Ann Arbor adopted a Climate Action Plan in 2012 which set a goal to reduce communitywide GHG emissions 25% by 2015. PACE is one program that Ann Arbor is implementing to provide the business community with tools to reduce energy consumption. Buildings in Ann Arbor make up 77% of communitywide greenhouse gas (GHG) emissions. The use of PACE by commercial property owners will enable them to reduce their energy costs and help to meet Ann Arbor's energy efficiency goals. The first round of PACE is estimated to reduce GHG emissions by 385 MTCO2e annually.

​No, the addition of energy efficiency improvements such as insulation, lighting or replacement of equipment will not increase your property taxes.

​Currently, yes, alternative energy systems, such as solar panels, are being assessed and property taxes are adjusted to reflect the assessment change. However, there are currently bills that have been introduced in this session of the Michigan State Legislature that address the taxation of alternative energy systems. Some of the bills exempt alternative energy systems permanently; some exempt them for a period of time.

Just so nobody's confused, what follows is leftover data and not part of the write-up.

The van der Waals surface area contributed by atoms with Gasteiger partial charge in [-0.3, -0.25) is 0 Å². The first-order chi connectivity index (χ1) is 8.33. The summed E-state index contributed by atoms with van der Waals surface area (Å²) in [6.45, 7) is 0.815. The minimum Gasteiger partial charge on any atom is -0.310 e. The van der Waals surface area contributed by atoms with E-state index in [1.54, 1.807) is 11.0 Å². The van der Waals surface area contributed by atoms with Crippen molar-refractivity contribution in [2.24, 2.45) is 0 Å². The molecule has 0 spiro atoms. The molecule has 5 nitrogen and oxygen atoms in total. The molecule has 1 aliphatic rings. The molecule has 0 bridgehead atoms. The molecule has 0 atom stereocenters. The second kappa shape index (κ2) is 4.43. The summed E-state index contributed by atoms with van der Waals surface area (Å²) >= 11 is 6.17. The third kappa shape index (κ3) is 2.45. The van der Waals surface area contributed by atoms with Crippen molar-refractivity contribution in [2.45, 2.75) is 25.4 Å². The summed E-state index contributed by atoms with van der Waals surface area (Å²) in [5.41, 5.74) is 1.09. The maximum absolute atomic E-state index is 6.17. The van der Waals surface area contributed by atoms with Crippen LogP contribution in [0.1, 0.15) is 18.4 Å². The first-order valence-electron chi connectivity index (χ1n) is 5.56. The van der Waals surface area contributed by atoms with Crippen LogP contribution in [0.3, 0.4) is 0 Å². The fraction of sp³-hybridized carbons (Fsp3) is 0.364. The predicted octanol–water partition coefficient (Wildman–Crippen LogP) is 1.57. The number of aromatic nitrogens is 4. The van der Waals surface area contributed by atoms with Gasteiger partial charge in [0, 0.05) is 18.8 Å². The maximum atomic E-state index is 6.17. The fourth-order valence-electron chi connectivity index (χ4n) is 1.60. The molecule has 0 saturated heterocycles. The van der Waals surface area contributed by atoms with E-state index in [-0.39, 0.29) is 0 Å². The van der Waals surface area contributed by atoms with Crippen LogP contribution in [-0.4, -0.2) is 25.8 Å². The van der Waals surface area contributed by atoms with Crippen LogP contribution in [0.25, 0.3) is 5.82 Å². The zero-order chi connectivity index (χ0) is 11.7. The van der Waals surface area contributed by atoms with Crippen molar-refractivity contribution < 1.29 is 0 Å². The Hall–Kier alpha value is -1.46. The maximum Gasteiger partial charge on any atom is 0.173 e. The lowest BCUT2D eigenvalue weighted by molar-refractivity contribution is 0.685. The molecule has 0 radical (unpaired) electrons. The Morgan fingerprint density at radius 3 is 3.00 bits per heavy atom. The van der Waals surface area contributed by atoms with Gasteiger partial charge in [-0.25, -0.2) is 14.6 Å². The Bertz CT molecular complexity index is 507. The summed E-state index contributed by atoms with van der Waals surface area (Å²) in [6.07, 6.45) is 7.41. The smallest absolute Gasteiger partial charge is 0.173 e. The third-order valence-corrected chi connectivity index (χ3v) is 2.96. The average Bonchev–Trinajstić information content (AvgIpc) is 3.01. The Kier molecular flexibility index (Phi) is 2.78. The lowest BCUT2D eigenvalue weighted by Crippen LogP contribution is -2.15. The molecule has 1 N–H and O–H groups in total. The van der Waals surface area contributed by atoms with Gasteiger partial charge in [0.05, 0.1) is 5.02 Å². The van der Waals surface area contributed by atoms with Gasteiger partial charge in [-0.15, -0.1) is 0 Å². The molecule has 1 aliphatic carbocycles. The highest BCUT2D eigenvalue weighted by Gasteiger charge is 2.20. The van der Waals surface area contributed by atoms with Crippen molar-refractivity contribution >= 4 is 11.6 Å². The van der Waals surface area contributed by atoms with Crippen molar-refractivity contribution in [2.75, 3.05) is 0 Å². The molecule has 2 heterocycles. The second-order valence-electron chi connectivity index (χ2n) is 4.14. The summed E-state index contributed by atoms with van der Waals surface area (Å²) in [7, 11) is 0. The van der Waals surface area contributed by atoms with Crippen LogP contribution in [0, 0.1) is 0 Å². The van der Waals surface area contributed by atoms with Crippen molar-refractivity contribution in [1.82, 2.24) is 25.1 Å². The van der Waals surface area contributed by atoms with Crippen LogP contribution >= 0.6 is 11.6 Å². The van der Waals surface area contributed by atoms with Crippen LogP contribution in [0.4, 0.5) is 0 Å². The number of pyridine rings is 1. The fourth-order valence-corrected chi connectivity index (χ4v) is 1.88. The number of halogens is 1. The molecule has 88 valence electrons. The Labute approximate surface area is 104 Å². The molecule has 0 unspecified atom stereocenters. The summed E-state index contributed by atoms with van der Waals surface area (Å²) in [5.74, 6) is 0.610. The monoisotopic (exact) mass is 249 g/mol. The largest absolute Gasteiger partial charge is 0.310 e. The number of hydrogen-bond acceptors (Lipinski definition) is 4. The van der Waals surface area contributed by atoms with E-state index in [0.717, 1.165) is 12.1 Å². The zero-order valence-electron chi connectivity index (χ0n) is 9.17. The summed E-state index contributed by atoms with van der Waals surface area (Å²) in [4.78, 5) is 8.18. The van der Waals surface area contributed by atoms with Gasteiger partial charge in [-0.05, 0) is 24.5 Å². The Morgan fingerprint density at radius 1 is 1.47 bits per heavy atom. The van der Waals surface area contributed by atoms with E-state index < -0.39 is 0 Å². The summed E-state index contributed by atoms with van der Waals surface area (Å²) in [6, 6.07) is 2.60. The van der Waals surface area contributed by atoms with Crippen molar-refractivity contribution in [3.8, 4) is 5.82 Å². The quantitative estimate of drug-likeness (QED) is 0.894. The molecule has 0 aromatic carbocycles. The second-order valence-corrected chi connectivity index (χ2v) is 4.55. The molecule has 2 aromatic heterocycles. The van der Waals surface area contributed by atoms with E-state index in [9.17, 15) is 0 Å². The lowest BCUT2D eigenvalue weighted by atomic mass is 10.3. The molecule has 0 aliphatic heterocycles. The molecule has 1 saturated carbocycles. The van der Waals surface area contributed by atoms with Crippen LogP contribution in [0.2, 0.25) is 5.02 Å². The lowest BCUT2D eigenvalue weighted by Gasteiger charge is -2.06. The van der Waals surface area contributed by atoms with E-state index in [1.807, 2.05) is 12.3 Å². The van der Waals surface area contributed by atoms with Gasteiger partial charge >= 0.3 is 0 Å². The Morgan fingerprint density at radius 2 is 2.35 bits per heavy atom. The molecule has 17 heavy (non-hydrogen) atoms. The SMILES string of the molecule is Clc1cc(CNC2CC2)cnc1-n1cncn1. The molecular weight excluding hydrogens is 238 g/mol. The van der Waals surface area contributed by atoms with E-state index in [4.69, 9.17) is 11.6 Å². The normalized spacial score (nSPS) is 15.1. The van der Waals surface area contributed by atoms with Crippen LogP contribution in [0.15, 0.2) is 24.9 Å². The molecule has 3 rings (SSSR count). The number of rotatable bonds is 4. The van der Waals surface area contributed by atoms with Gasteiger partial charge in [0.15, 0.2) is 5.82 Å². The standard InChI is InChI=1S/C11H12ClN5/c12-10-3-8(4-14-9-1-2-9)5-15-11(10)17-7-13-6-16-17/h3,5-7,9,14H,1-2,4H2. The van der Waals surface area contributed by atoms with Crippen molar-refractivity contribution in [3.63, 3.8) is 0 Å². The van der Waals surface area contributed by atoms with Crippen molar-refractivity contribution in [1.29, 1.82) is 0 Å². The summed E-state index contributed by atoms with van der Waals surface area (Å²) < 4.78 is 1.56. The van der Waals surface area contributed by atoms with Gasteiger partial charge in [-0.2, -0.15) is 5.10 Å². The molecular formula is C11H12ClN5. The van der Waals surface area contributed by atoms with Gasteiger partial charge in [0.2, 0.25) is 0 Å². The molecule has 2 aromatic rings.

​Yes, the public can look up all permits using e-TRAKiT.

​The Michigan legislature passed enabling legislation, Public Act 270 of 2010, which only covers commercial or industrial property.

​The City cares because energy efficient buildings are cheaper to operate and that’s good for any business’s bottom line. The additional circulating money is good for economic activity. Ann Arbor’s Climate Action Plan set a goal to reduce communitywide GHG emissions 25% by 2025. Buildings account for 77% of communitywide emissions. Targeting this sector will help reach our community goals.

​The energy savings from each project will be measured to verify savings estimates.

​The allowable projects are based upon current Federal requirements for use of the grant funds. Subsequent funding would not have those same requirements and the list of allowable energy projects would expand to match the list in the Act.

​Citizens may follow the progress of projects by logging onto e-TRAKiT.

​Energy efficiency is simply using less energy to provide the same level of energy service. For example, if you insulate and weather seal your building, you will use less energy, pay lower energy bills, and keep the temperature the same.

​A renewable energy source is a resource that naturally replenishes over a human, not a geologic, timeframe that is ultimately derived from solar power, water power or wind power.

​The energy analysis provides the property owner with detailed information on the energy use of a property and condition of the equipment, doors, roof and windows to make an informed decision as to which energy conservation measures should be implemented.

​If you can't find the answers to your questions here, contact the Pace Administrator by e-mail or call 734-794-6430 x43714.